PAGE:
This Super Page contain frugal tips for saving money Dairy Purchases!
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The problem with freezing cheese!
I came across the frozen cheese problem as well. If you freeze it, then thaw it, it can’t be sliced – it crumbles.
The solution to frozen / defrosted cheese crumbling
Here in Sweden, cheese is sickeningly expensive, but I needed to have hard cheese a couple of mornings each week.
Freezing it was no problem, but how to thaw it was. The trick is to let it “sweat it out” at room temperature. I set it on the counter on a plate and cover it with plastic wrap. Leave it out until it comes to room temperature and starts to sweat. Then put it in the refrigerator for 24 hours. It will be easy to slice after that.
Thanks to Jim’s suggestion we’ve done this “reconstituting” of frozen cheese and it works. We varied it a little, instead of covering it with plastic wrap, we covered it with a clean, moist cotton dishtowel and allowed it to come to room temperature. The result was the same – it sliced beautifully. Steve & Annette
Cutting the Cheese and Saving
Watch how we sliced 20 pounds of cracker sized cheese for appetizers for our daughter Abbey’s wedding. We found a way to do it quickly, consistently and less expensively than buying pre-sliced cheese from the grocery store.
Steve is cutting the cheese on our 30 year old Oster Meat slicer.
You can pick up your own home meat slicer on Amazon, then have many different versions and prices, but some are less than $50.
A home meat slicer will save you a boodle!
Read how we save hundreds of dollars a year using our home slicer here.
Spreadable Butter – Cheaper
I purchased a container of spreadable butter and saved the container when it was empty. Then I purchased some real butter and mixed it in my blender with milk—this stretches it and makes it spreadable, just like the manufactured kind, only this is real butter!
I’m so glad my grandmother taught me this trick! Here are a couple of other options:
Spreadable Butter – OPTION 2
Use canola oil to stretch the butter:- 1/2 cup salted butter (1 stick)
– 1/3 cup canola oil
(or any flavorless oil you prefer)This is a higher calorie options as
oil is 100% fat whereas butter is
only about 80% fat.
Spreadable Butter – OPTION 3
– 2 sticks of butter
– ¼ cup oil
– ¼ cup water
Cop’s Mom – Oklahoma
Discounts at Closing Time
If you shop in smaller shops, bakeries or butcher stores you can be lucky and get extreme discounts shortly before closing time or if you buy the end-pieces of sausage or cheese. Christina – Cologne, Germany
Editors’ Note: We were recently visiting Steve’s Dad in Chicago and shopped at a really cool store called Caputos Market. Their prices were very competitive and the produce was terrific, but the thing that caught Steve’s eye was in the deli section. They had packaged up the heels and ends of various cuts of lunch meat or cheese and sold it at a huge discount—$1.29 per pound for Black Forest Ham and Prosciutto—it was the deal of the century . . . and it’s a regular practice at Caputos. We’re wondering why more stores don’t have the same policy.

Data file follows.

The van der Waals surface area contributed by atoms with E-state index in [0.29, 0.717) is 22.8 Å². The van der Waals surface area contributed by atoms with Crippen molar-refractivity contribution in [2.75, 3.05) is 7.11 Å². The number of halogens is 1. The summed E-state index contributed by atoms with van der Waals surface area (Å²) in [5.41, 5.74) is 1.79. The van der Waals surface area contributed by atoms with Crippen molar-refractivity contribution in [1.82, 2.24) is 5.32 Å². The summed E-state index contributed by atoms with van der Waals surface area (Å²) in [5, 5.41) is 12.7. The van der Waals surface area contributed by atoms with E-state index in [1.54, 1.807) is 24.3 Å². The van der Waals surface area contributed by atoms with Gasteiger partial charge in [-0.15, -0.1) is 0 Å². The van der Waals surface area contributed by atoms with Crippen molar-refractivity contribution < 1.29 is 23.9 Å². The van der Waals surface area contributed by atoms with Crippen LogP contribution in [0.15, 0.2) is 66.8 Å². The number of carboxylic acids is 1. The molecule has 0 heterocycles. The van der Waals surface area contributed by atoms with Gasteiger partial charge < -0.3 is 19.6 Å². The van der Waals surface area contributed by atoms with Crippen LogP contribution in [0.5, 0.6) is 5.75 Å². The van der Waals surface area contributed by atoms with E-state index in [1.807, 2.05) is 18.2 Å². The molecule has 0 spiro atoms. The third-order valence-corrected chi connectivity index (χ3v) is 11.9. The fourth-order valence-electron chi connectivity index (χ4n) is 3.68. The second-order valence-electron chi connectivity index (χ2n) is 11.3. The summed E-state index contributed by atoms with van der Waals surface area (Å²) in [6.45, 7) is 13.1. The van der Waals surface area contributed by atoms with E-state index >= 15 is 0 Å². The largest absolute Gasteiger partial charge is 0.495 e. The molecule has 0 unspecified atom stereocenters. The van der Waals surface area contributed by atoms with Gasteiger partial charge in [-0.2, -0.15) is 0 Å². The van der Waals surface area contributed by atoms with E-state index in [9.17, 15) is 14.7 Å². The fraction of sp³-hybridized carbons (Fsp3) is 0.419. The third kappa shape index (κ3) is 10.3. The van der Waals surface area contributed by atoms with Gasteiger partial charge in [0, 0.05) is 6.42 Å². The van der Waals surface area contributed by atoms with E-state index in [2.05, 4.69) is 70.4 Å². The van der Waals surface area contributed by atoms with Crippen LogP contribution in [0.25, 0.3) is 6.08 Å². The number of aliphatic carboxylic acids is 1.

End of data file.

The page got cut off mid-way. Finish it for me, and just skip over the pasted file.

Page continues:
Cheese—Shred It Then Freeze It!
I saw you on TV recently when a caller commented about cheese spoiling within a month. Not so! Here’s what I do. I shred chunks of cheese, and freeze it flat in small ziplock bags. I just pull it from the freezer and use it in as a topping for a dish, in scrambled eggs . . . etc. Nothing goes to waste and it stores really easily. Roberta O. – Plainsboro NJ
Better Butter Control
I can get so much more out of my butter or margarine by using this simple tip. Most wrappers on sticks of butter or margarine are marked to cut the stick into 8 tablespoons. I get more “mileage” out of my butter or margarine by taking the new sticks and scoring (or marking) the top of each stick into 12 to 16 pieces with a knife. This helps me with portion control and makes my sticks last almost twice as long. This is really helpful as I’m on a very limited budget. Joan T. – Estsero, FL
My Spreadable Butter Recipe
To save on soft butter- buy a Butter Bell/ French Butter Keeper. 1/2 cup of butter stays fresh and soft on your counter for a week or more. You just have to change the cool water in the reservoir every couple of days. “Soft” butter costs about $3.00 for 8 oz. One stick of butter is .75 or less. The price of the butter keeper paid off in about a couple months. You can find them online.
BTW. I don’t use margarine, my childhood friend’s dad worked for a margarine manufacturer and he refused to serve margarine to his family. enough said! Bobbie S. – Elgin, IL